Tupai: A Field Study of Bornean Treeshrews

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University of California Press, Dec 12, 2000 - Science - 269 pages
Treeshrews suffer from chronic mistaken identity: they are not shrews, and most are not found in trees. These squirrel-sized, brownish mammals with large, dark, lashless eyes were at one time thought to be primates. Even though most scientists now believe them to belong in their own mammalian order, Scandentia, they still are thought to resemble some of the earliest mammals, which lived alongside the dinosaurs. This book describes the results of the first comparative study of the ecology of treeshrews in the wild. Noted tropical mammalogist Louise H. Emmons conducted this pathbreaking study in the rainforests of Borneo as she tracked and observed six species of treeshrews. Emmons meticulously describes their habitat, diet, nesting habits, home range, activity patterns, social behavior, and many other facets of their lives. She also discusses a particularly interesting aspect of treeshrews: their enigmatic parental care system, which is unique among mammals.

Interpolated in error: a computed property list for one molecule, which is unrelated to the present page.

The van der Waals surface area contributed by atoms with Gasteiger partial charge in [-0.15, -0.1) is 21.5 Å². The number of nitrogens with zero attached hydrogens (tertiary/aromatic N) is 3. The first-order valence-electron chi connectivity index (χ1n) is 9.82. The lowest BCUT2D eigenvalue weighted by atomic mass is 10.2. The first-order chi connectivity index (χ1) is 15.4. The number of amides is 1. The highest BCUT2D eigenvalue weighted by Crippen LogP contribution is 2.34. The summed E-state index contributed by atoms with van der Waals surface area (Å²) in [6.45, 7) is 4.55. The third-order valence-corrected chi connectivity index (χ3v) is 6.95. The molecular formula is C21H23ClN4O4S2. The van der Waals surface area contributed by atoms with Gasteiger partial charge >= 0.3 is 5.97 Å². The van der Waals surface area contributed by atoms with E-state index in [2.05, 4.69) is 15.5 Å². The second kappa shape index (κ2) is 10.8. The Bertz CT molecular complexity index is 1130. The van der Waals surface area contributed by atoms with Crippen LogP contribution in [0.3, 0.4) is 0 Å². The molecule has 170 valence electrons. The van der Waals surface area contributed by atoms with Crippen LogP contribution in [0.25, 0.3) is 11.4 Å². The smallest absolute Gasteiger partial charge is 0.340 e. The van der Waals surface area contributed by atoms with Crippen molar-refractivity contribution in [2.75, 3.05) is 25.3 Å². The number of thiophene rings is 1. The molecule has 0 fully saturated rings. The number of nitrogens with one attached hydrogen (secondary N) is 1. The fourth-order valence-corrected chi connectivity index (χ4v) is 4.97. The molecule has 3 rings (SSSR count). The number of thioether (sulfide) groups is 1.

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Contents

An Introduction
1
The Study Species
7
Field Study Sites and Habitats
24
Treeshrews in Their Habitat
38
Diet and Foraging Behavior
53
Nesting Behavior 9 I
91
Activity Patterns I
123
Social Organization
145
Life History
169
Predation Predators and Alarm Behaviors
202
Methods 22 7
227
Mammal Species Found
237
Consumers of Fruit Species
244
I
251
I
261
Copyright

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About the author (2000)

Louise H. Emmons is a Research Associate at the Smithsonian Institution Division of Mammals. She is the author of Neotropical Rainforest Mammals: A Field Guide (second edition, 1997).

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